So in their natural states, people are hostile to God and they cannot submit to his Law or please him – they are totally depraved (Rom 8:7-8).

4. What it looks like in the community

As I prepared this article today, I came across this headline from yesterday’s, The Sydney Morning Herald:

All over the world, patients are lying about virus: GP’

This was a headline in an Australian newspaper (online)

clip_image002

(image courtesy Centers for Disease Control and Prevention)[4]

Journalist Madonna King explained:

But for each good act, we’ve also seen how the fear of this disease, which is only beginning, can bring out the worst of human behaviour.

Today, that behaviour is being seen in our GP surgeries, where staff are being abused, ridiculed and told lies.

It’s that latter behaviour – where patients are lying to receptions and nurses, denying they have travelled overseas or have had contact with other COVID-19 cases, in order to see a doctor – that is particularly worrying….

Dr Glynn Kelly: ‘”They are lying. And it’s happening all over Australia,’’ he says. Some patients were filling out COVID-19 forms denying overseas travel or contact with other infected people, so they could get into see a doctor – and then would confess (King 2020).

We may well conclude that this lying is a manifestation of the environment since we are experiencing a pandemic of Coronavirus. We are tempted to place the blame on the environment from childhood to adulthood, i.e. it’s learned behaviour.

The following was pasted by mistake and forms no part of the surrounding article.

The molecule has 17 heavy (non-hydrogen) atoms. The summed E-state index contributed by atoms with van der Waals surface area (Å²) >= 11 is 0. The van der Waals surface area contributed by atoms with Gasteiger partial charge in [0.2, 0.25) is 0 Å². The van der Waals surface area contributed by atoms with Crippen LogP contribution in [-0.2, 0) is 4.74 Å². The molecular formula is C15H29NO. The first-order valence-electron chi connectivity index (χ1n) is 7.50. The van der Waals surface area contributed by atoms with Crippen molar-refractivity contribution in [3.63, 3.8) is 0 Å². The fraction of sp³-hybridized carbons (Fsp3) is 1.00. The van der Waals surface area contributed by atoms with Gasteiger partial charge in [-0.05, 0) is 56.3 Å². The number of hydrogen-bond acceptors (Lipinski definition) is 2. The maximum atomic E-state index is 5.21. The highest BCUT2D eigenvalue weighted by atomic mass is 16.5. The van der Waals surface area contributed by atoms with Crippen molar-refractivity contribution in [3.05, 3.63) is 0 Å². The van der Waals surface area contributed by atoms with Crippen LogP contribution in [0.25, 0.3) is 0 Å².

This is why we need God’s word on total depravity. Jeremiah 17:9 is but one example of the core problem: ‘The human heart is the most deceitful of all things, and desperately wicked. Who really knows how bad it is? (NLT)

Doctors are finding out how depraved a person’s inner being is – in their consulting rooms.

5. A biblical perspective

The sinfulness of all human beings, as a result of the guilt inflicted on us by Adam’s first sin is that righteousness cannot be found in us (Rom 3:10; Col 3:10; Eph 4:24).

Instead, the whole of human nature is corrupted (i.e. total depravity or original sin). See: Ps 51:5; John 3:6; Rom 3:18; 8:7-8, and Eph. 2:3.

Although the context deals with the prediction of Noah’s world-wide flood, Gen 6:5 (NET) summarises well the human condition: ‘But the LORD saw that the wickedness of humankind had become great on the earth. Every inclination of the thoughts of their minds was only evil all the time’.